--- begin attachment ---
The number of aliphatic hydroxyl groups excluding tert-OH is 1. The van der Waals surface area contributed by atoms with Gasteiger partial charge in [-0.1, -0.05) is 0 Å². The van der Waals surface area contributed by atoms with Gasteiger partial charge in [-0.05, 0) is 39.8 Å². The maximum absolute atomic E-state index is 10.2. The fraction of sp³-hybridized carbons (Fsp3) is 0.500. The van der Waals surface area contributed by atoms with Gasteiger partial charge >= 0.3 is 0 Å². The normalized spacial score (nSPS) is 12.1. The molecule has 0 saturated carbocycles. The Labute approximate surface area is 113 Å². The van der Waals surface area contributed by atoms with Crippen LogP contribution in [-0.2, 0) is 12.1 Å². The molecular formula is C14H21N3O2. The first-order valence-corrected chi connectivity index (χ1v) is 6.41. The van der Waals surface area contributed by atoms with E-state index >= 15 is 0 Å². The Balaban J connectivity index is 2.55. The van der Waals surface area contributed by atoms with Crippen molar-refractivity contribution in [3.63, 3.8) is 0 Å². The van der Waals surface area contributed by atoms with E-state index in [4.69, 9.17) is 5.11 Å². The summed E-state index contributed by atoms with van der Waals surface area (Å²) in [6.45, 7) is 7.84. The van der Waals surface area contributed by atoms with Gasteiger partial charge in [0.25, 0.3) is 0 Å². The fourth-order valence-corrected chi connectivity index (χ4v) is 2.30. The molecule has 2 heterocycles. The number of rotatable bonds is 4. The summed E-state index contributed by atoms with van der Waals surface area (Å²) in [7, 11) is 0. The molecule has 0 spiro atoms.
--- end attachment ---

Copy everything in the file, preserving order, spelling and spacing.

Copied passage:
The number of aliphatic hydroxyl groups excluding tert-OH is 1. The van der Waals surface area contributed by atoms with Gasteiger partial charge in [-0.1, -0.05) is 0 Å². The van der Waals surface area contributed by atoms with Gasteiger partial charge in [-0.05, 0) is 39.8 Å². The maximum absolute atomic E-state index is 10.2. The fraction of sp³-hybridized carbons (Fsp3) is 0.500. The van der Waals surface area contributed by atoms with Gasteiger partial charge >= 0.3 is 0 Å². The normalized spacial score (nSPS) is 12.1. The molecule has 0 saturated carbocycles. The Labute approximate surface area is 113 Å². The van der Waals surface area contributed by atoms with Crippen LogP contribution in [-0.2, 0) is 12.1 Å². The molecular formula is C14H21N3O2. The first-order valence-corrected chi connectivity index (χ1v) is 6.41. The van der Waals surface area contributed by atoms with E-state index >= 15 is 0 Å². The Balaban J connectivity index is 2.55. The van der Waals surface area contributed by atoms with Crippen molar-refractivity contribution in [3.63, 3.8) is 0 Å². The van der Waals surface area contributed by atoms with E-state index in [4.69, 9.17) is 5.11 Å². The summed E-state index contributed by atoms with van der Waals surface area (Å²) in [6.45, 7) is 7.84. The van der Waals surface area contributed by atoms with Gasteiger partial charge in [0.25, 0.3) is 0 Å². The fourth-order valence-corrected chi connectivity index (χ4v) is 2.30. The molecule has 2 heterocycles. The number of rotatable bonds is 4. The summed E-state index contributed by atoms with van der Waals surface area (Å²) in [7, 11) is 0. The molecule has 0 spiro atoms.